|Measured||24-120mm FX lens|
|Measured||14-24mm FX lens|
|Measured||60mm D macro||105mm VR macro|
|Measured||16-85mm DX lens|
|Measured||12-24mm DX lens|
|Measured||18-70mm DX lens|
The Downside: The D-lens distance check is great in theory, when it actually works, as a TTL BL direct flash point&shoot automation. But the D-lens distance data is often not correct, which causes problems for direct flash (approximating distance from lens rotation is very difficult, not at all the same thing as subject distance). Prime lenses are better at it, but zooms are a crapshoot (a dice game of chance with a risky unpredictable random result). Zoom lens distance accuracy is very suspect, often worse at wide angle zooms (incorrect is the best way to bet) - or it is not always even available (reporting it as infinity cannot help the flash, but at least it does no harm). This feature is sometimes good or bad (the photo results above. More below.)
The table at right below is my check of nine better Nikon lens (some are rather pricey). Carefully measured distances were set up, and then compared the D-lens focus distance actually reported in the Exif (at minimum and maximum zoom). (See a better Exif Tool that can see focus distance in the Exif). None of the D-lens distance numbers are very accurate, but the numbers shaded in pink are problems (those reported less than the accurate value, predicting overexposure. If reported greater, underexposure prediction doesn't affect the TTL-BL flash metering.) For example, the first 24-70 mm lens at 24 mm focused at 4.5 meters reports 2.5 meters, and this incorrect overexposure prediction in fact causes nearly a one stop underexposure error for TTL BL direct flash. The D-lens data is a little crude (possibly better up closer). The chart shows some surprises. Even on a tripod, the D lens distance values were not always repeatable each time in every case, sometimes could vary each time the shutter button was pressed (focus seek, shifting focus), especially on lenses like the 16-85 mm lens, which refocuses between minimum and maximum zooms. The far right hand columns show the percent distance difference (with 100% meaning accurate).
It certainly can cause TTL BL direct flash problems when incorrect. If the D-lens distance number reported IS LESS THAN the actual measurement (cases marked in pink in the table), it will limit direct flash power in TTL BL mode.The accuracy of the rest is not any better, but they report a distance greater than actual, which does not shut down the flash. For example, TTL BL direct flash with the 12-24 lens at 12 mm at 20 feet (6.1 meters). Chart shows it reports 2 meters at 6.1 meters. This is variable, sometimes it says 2 meters, next minute same may show infinity. Infinity is OK, it stays out of the way and does not interfere. If the lens distance is greater than the actual measurement, there is no underexposure protection involved, and TTL BL direct flash exposure is not affected (so no problem). But if you get the 2 meter value when focused at 20 feet (6.1 meters), this D-lens will erroneously limit the TTL BL flash exposure to instead be correct for 2 meters (6.6 feet), even when the actual distance is 6.1 meters. This 1/3 distance should be about three stops underexposed then.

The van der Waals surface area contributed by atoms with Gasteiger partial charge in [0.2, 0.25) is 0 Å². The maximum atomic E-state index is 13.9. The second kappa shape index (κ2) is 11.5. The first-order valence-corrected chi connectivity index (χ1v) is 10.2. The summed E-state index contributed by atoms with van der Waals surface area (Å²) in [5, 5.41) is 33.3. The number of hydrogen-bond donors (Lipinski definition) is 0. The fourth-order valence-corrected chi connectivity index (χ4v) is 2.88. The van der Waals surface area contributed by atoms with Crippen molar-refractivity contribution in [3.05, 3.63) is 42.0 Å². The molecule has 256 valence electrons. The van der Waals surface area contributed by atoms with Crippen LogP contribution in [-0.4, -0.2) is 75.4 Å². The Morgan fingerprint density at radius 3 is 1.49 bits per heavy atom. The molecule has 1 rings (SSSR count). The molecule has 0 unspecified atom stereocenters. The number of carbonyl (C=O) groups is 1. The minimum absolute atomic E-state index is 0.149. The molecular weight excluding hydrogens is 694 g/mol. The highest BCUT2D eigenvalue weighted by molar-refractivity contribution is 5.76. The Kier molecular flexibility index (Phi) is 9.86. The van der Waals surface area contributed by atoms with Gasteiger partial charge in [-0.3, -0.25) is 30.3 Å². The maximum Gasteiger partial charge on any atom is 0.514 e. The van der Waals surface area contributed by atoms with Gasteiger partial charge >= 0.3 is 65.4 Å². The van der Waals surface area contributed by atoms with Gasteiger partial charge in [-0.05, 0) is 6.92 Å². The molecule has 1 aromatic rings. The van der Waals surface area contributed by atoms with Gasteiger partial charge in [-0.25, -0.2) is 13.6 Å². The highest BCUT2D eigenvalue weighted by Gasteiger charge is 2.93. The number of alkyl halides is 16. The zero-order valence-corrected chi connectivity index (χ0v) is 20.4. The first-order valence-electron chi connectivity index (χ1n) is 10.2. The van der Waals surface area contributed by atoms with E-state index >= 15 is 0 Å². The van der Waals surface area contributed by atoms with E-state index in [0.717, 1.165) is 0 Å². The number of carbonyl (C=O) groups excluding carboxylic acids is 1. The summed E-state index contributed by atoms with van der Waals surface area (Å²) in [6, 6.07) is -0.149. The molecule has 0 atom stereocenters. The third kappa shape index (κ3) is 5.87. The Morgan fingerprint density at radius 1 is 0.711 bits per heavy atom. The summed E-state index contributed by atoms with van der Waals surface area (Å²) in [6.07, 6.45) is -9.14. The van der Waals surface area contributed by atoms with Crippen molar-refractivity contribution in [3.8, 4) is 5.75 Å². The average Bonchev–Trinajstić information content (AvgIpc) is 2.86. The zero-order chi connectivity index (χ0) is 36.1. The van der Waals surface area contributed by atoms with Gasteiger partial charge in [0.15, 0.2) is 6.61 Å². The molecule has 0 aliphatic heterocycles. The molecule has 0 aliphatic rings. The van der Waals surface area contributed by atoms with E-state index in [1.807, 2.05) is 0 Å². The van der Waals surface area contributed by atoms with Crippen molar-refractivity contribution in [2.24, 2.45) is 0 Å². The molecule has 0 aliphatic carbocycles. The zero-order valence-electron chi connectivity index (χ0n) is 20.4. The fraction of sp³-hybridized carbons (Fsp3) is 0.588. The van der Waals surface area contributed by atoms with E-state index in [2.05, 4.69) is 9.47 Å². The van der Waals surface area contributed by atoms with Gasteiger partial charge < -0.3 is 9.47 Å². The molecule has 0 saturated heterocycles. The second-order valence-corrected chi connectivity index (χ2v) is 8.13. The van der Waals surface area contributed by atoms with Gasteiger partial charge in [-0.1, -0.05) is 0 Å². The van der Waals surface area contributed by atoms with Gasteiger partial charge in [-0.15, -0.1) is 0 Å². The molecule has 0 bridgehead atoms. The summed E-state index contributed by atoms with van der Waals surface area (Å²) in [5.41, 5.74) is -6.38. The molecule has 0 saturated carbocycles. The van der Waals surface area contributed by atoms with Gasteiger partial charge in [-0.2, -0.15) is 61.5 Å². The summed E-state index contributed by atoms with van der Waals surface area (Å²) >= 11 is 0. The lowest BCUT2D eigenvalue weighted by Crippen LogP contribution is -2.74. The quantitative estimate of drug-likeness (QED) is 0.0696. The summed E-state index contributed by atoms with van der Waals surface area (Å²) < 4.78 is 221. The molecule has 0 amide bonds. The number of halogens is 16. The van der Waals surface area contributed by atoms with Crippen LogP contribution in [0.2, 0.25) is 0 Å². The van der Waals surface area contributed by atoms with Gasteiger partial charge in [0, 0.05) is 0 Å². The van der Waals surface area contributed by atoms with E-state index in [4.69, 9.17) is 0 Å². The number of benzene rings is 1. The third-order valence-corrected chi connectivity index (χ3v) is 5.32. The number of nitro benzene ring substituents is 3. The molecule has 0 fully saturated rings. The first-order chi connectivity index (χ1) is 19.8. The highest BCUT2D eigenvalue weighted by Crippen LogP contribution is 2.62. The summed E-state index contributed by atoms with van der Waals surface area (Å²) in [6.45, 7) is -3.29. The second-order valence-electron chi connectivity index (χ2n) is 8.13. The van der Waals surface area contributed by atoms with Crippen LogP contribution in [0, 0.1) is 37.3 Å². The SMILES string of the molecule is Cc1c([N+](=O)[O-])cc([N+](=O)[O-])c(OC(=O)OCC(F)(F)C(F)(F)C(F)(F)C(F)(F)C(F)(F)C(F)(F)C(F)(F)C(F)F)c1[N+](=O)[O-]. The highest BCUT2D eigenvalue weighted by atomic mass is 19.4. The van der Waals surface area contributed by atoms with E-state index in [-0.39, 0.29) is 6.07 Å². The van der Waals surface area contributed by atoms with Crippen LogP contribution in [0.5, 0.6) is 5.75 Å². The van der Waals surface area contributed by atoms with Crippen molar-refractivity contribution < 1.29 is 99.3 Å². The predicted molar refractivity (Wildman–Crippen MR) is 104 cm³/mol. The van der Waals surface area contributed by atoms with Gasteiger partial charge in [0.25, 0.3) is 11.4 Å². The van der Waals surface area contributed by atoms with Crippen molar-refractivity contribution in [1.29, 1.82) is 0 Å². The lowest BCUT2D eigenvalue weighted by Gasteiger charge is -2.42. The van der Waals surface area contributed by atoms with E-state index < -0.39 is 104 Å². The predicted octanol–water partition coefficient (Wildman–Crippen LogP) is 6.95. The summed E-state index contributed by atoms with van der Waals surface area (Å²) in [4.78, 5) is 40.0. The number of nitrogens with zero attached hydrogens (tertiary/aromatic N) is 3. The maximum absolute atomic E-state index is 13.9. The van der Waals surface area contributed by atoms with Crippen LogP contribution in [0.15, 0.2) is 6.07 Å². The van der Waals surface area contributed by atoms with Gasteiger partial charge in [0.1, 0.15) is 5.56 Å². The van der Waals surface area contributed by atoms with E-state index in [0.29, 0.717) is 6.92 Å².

For example, below are some quickie flash pictures in dark of night with the Nikon 16-85 mm lens, to show the concept discussed. All are point&shoot, all the same except for flash mode, which was as indicated. Focus is always on the hanging white card measured at 19.0 feet. Nikon D300 and hot shoe SB-800 direct flash. Matrix metering, ISO 400, f/8, 1/160 second. Cropped slightly, but no exposure compensation in any.
Pictures below are the 16-85 mm lens at 16 mm zoom. The 18-70 mm lens would not have done this, but the 12-24 mm would (see table). Buying a more expensive lens is no help, it is a bigger general issue, involving many zoom lenses, affecting direct flash. You'd think the designers would know this is a problem.
Now that would seem to be very dramatic picture of a real problem (again, only TTL BL direct flash is affected, but which is default). Only Nikon brand flashes. Other brand flashes like Yongnuo without a head tilt switch are immune to this D-lens problem (on the same camera).
This is Not a metering issue. It is Not a flash problem, but the D lens distance is a problem for TTL-BL. The camera does the metering, and TTL in #2 does it very well, but here in #3, an incorrect D-lens distance got in the way with TTL-BL meddling with the metered result (which Only affects TTL BL direct flash). It would seem to be a serious design error, the hardware obviously cannot support the plan. Apparently no one else gets concerned about this, but my camera does these things which I sure wish it would not do.
What happens is this: The white card subject was measured to actually be at 5.79 meters (19 feet). However, the Exif reported this "Focus distance" to be 1.68 meters (5.5 feet). That's a problem, so while the preflash was metered to indicate the actual 19 foot exposure level (needing significant flash power, nearly maximum), the D-Lens data said "Whoa man - that's obviously too much flash for a subject distance of only 5.5 feet". So unfortunately, the flash power was reduced (about 3.5 stops) to prevent the supposed overexposure at 5.5 feet/1.68 meters (the way it figured it, described above). Not a plus unless it is correct. Zoom lenses are often not correct.
This 16-85 mm lens is not the only lens affected this way, and it is extremely repeatable, with this lens at 16 mm. But we simply do not know when this will happen, which lenses at which zoom and distance values. We just know the flash system is squirrelly sometimes.